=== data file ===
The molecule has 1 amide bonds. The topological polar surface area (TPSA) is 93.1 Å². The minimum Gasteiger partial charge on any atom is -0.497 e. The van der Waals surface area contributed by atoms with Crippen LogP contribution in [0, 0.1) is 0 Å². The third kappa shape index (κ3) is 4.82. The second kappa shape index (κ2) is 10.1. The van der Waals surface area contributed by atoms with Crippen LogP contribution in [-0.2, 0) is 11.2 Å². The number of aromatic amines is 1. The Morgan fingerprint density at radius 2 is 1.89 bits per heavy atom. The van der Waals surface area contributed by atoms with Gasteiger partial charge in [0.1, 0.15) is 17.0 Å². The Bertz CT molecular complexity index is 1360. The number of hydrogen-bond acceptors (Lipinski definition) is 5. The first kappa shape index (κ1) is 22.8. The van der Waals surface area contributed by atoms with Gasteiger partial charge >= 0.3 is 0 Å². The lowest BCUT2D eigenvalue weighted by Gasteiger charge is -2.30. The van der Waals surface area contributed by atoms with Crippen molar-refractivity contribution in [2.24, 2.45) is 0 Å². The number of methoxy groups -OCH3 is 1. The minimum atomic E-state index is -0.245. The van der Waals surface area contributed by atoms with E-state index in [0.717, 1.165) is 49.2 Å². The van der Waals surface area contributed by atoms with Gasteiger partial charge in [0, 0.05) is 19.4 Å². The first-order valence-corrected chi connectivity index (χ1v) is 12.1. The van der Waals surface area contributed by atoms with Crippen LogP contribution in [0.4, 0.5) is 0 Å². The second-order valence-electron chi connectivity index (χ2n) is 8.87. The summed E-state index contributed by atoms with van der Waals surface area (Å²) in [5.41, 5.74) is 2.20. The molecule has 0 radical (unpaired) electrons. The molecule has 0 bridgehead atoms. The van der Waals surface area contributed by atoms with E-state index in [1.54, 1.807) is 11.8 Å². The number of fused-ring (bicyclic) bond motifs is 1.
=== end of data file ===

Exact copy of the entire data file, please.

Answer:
The molecule has 1 amide bonds. The topological polar surface area (TPSA) is 93.1 Å². The minimum Gasteiger partial charge on any atom is -0.497 e. The van der Waals surface area contributed by atoms with Crippen LogP contribution in [0, 0.1) is 0 Å². The third kappa shape index (κ3) is 4.82. The second kappa shape index (κ2) is 10.1. The van der Waals surface area contributed by atoms with Crippen LogP contribution in [-0.2, 0) is 11.2 Å². The number of aromatic amines is 1. The Morgan fingerprint density at radius 2 is 1.89 bits per heavy atom. The van der Waals surface area contributed by atoms with Gasteiger partial charge in [0.1, 0.15) is 17.0 Å². The Bertz CT molecular complexity index is 1360. The number of hydrogen-bond acceptors (Lipinski definition) is 5. The first kappa shape index (κ1) is 22.8. The van der Waals surface area contributed by atoms with Gasteiger partial charge >= 0.3 is 0 Å². The lowest BCUT2D eigenvalue weighted by Gasteiger charge is -2.30. The van der Waals surface area contributed by atoms with Crippen molar-refractivity contribution in [2.24, 2.45) is 0 Å². The number of methoxy groups -OCH3 is 1. The minimum atomic E-state index is -0.245. The van der Waals surface area contributed by atoms with E-state index in [0.717, 1.165) is 49.2 Å². The van der Waals surface area contributed by atoms with Gasteiger partial charge in [0, 0.05) is 19.4 Å². The first-order valence-corrected chi connectivity index (χ1v) is 12.1. The van der Waals surface area contributed by atoms with Crippen LogP contribution in [0.4, 0.5) is 0 Å². The second-order valence-electron chi connectivity index (χ2n) is 8.87. The summed E-state index contributed by atoms with van der Waals surface area (Å²) in [5.41, 5.74) is 2.20. The molecule has 0 radical (unpaired) electrons. The molecule has 0 bridgehead atoms. The van der Waals surface area contributed by atoms with E-state index in [1.54, 1.807) is 11.8 Å². The number of fused-ring (bicyclic) bond motifs is 1.